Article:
Thirty percent of women and men who are diagnosed with breast cancer will eventually develop stage 4 (metastatic) breast cancer and die. From www.metavivor.com
There was your lesson for the day (whether you wanted one or not).
Radiation recovery was rough. I kept thinking I should have been healed when I wasn’t. I had to stick to the soft food diet through to the end of last week. My lower digestive system healed first (that was what had hurt first, which was good, because that was the incapacitating pain). My esophagus took a bit longer. Right about when my esophagus started to heal, my upper back pain returned. I haven’t discussed it with my oncologist yet, I am hoping that getting my estrogen turned off will help shrink the tumors back down and alleviate some of that pain. I had my Zometa infusion on Friday and that seems to aggravate my back pain for a few days after the infusion (so I am crossing my fingers that today’s soreness was Zometa related).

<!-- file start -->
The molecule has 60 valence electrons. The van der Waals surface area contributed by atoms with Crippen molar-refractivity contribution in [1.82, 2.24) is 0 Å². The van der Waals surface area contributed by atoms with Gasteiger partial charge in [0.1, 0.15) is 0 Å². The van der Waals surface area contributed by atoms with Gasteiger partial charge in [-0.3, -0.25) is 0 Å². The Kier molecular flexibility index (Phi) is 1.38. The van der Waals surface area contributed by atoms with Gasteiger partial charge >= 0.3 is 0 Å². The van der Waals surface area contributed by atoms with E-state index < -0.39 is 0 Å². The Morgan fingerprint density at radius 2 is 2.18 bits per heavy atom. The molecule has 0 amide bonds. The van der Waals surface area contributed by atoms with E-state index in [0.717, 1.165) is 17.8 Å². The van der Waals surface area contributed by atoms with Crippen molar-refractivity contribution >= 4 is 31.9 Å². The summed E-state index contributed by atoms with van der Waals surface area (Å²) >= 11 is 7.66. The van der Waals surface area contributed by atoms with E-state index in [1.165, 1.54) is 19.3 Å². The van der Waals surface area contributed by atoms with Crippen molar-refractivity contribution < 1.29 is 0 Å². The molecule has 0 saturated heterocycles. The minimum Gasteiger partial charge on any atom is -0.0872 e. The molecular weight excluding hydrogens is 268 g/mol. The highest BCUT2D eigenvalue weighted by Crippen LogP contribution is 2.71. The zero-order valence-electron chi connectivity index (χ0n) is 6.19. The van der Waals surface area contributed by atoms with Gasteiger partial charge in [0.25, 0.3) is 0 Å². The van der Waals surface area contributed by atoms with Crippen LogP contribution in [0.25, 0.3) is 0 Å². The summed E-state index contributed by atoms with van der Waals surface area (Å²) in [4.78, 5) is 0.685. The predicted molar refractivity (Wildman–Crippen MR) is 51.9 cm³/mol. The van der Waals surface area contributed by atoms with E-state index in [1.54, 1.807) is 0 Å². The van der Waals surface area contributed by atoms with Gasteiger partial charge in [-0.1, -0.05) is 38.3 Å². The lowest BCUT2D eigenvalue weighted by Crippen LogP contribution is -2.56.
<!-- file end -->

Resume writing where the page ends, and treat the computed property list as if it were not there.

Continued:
I am learning to balance energy levels, work, pain, a social life, household chores and all of those things that make a normal life with what is going on with my body. Right now I haven’t found the right balance, I think the hardest part for me is learning that I can’t do it all right now. I will figure it out I hope!
As I was healing and my energy levels were getting better, my friend had some of us over for a super fun pie night. She had us bring our pie tins and rolling pins (we were also supposed to bring our aprons, but I forgot mine, so she let me borrow one – this was lucky because I somehow managed to cover myself in flour). She had the recipes ready and everything we needed to fill our pies (and make dough!). We had an evening having fun, drinking wine and making pie. Mike hasn’t complained one bit about his birthday coconut chocolate pie (I am pretty sure he likes pie more than cake, who doesn’t love pie?).
Surgery is tomorrow. They are having me come in at 7:00 AM. I assume that means surgery is around 9:00 AM. Yay for an early one! It is outpatient, so I will be home resting later that day. <3.